Home / Social media / News / Did you know the iconic Porsche crest has roots in 50's New York?


The Porsche crest is iconic, obviously thanks to the line of great cars dating back almost 100 years now. The crest didn’t always look like this though, and it wasn’t featured on Porsche cars until 1952, but it’s still had an evolution all of its own since that inception albeit it at a much slower rate than the cars Porsche cars themselves. When a logo is good it shouldn’t be messed with too much, especially when it has worldwide recognition. In March of 1951, Ferdinand Porsche and Ottomar Domnick, a Stuttgart doctor and original Porsche customer came up with the idea of a design competition with the German Art Academies with a decent 1 000 Deutsche Mark first prize. The pair didn’t like any of the submissions though but news of the search for a logo reached New York City. It was here that Austrian-born Max Hoffman from iconic auto importer Hoffman Motor Company got involved after importing the first, and badgeless, 356 Porsche. The car won the award for the most interesting car at Concours d’Élégance in Watkins Glen. He decided the car needed a seal to finish it off, meaning a badge to represent the brand.

In late 1951 New York at a business dinner with Ferry Porsche, Hoffman brought up the need for a quality, visually-appealing seal to help create even more identity for the Porsche brand and so the seed was planted. After a bit of a think, on December 27 of the same year, Mr Porsche scribbled down “Steering wheel hub featuring ‘Porsche’ and the Stuttgart coat of arms or something similar.” Back in Germany, the creation of the much-needed crest was tasked to Porsche designer Franz Xaver Reimspieß with the instruction to “design a trademark that symbolically reflects the company’s roots as well as the quality and dynamism of the products.” In 1952 the crest had its debut on the steering wheel hub of the 356, in 1954 it was affixed to the front of the car, and in 1959, the hubcaps. Inspired by the Stuttgart city seal, the coat of arms features a central rearing horse framed by the contours of a golden shield. The city name is above and has the state colours on either side, and those stylized antlers are taken from the Württemberg-Hohenzollern coat of arms while the Porsche lettering acts as a protective covering.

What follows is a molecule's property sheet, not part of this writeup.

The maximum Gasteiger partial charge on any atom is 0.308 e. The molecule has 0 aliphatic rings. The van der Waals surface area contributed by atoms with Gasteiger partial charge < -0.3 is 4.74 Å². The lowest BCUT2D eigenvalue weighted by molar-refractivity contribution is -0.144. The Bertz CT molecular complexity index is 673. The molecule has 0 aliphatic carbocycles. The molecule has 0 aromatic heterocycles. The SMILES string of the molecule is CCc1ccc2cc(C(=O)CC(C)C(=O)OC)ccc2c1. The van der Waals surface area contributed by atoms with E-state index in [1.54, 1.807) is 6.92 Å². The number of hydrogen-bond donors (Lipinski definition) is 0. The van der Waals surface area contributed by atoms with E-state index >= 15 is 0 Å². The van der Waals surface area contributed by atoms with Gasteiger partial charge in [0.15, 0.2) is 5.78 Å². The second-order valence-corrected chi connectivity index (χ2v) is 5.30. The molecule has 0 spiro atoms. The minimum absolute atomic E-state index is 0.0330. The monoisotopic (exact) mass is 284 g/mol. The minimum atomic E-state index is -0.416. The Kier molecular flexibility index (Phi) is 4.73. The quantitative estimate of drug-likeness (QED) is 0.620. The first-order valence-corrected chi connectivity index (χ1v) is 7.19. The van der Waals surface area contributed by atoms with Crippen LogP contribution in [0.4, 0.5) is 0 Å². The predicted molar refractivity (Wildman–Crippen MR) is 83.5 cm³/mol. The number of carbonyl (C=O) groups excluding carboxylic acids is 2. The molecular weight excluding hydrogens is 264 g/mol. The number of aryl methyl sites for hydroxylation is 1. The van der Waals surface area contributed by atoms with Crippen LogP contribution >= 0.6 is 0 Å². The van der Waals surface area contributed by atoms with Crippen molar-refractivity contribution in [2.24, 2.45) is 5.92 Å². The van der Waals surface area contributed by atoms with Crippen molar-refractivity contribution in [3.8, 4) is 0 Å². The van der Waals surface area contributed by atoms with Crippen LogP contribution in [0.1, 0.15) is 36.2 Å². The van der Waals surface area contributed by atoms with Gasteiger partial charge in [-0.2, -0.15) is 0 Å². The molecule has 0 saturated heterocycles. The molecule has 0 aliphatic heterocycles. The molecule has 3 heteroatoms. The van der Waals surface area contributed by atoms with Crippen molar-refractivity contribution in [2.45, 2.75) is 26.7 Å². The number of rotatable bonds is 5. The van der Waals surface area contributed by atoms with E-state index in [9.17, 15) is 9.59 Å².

Take a look at the YouTube video from a decent ten years ago that shows the manufacturing process of the iconic badge, nay, crest that adorns every Porsche model from the 911 to the Macan: Manufacturing an unmistakable trademark: the Porsche Crest | Porsche

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